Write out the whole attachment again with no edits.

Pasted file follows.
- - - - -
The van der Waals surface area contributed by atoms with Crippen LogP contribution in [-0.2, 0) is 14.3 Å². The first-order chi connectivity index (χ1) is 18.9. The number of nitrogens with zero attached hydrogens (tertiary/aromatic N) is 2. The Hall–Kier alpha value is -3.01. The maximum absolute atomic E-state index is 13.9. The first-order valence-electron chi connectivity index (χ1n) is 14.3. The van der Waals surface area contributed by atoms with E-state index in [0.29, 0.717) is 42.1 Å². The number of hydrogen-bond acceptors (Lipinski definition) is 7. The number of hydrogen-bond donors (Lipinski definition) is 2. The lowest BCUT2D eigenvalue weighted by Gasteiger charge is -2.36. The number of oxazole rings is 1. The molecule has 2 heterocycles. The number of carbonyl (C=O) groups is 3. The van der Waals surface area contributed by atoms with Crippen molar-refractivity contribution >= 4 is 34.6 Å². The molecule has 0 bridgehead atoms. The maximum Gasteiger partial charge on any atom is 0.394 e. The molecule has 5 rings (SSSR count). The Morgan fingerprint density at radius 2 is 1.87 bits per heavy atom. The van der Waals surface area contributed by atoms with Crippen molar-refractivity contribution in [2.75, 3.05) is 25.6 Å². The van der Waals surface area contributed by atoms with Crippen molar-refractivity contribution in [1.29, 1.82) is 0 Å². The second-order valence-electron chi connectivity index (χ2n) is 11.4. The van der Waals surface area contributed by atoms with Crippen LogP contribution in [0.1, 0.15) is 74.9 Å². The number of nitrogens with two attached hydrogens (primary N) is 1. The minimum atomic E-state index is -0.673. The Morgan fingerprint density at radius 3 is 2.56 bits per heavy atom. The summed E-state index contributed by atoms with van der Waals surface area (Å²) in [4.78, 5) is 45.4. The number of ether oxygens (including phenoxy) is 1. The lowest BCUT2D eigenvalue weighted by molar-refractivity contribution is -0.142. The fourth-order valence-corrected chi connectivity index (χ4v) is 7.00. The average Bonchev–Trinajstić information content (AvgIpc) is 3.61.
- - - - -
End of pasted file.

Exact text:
The van der Waals surface area contributed by atoms with Crippen LogP contribution in [-0.2, 0) is 14.3 Å². The first-order chi connectivity index (χ1) is 18.9. The number of nitrogens with zero attached hydrogens (tertiary/aromatic N) is 2. The Hall–Kier alpha value is -3.01. The maximum absolute atomic E-state index is 13.9. The first-order valence-electron chi connectivity index (χ1n) is 14.3. The van der Waals surface area contributed by atoms with E-state index in [0.29, 0.717) is 42.1 Å². The number of hydrogen-bond acceptors (Lipinski definition) is 7. The number of hydrogen-bond donors (Lipinski definition) is 2. The lowest BCUT2D eigenvalue weighted by Gasteiger charge is -2.36. The number of oxazole rings is 1. The molecule has 2 heterocycles. The number of carbonyl (C=O) groups is 3. The van der Waals surface area contributed by atoms with Crippen molar-refractivity contribution >= 4 is 34.6 Å². The molecule has 0 bridgehead atoms. The maximum Gasteiger partial charge on any atom is 0.394 e. The molecule has 5 rings (SSSR count). The Morgan fingerprint density at radius 2 is 1.87 bits per heavy atom. The van der Waals surface area contributed by atoms with Crippen molar-refractivity contribution in [2.75, 3.05) is 25.6 Å². The van der Waals surface area contributed by atoms with Crippen molar-refractivity contribution in [1.29, 1.82) is 0 Å². The second-order valence-electron chi connectivity index (χ2n) is 11.4. The van der Waals surface area contributed by atoms with Crippen LogP contribution in [0.1, 0.15) is 74.9 Å². The number of nitrogens with two attached hydrogens (primary N) is 1. The minimum atomic E-state index is -0.673. The Morgan fingerprint density at radius 3 is 2.56 bits per heavy atom. The summed E-state index contributed by atoms with van der Waals surface area (Å²) in [4.78, 5) is 45.4. The number of ether oxygens (including phenoxy) is 1. The lowest BCUT2D eigenvalue weighted by molar-refractivity contribution is -0.142. The fourth-order valence-corrected chi connectivity index (χ4v) is 7.00. The average Bonchev–Trinajstić information content (AvgIpc) is 3.61.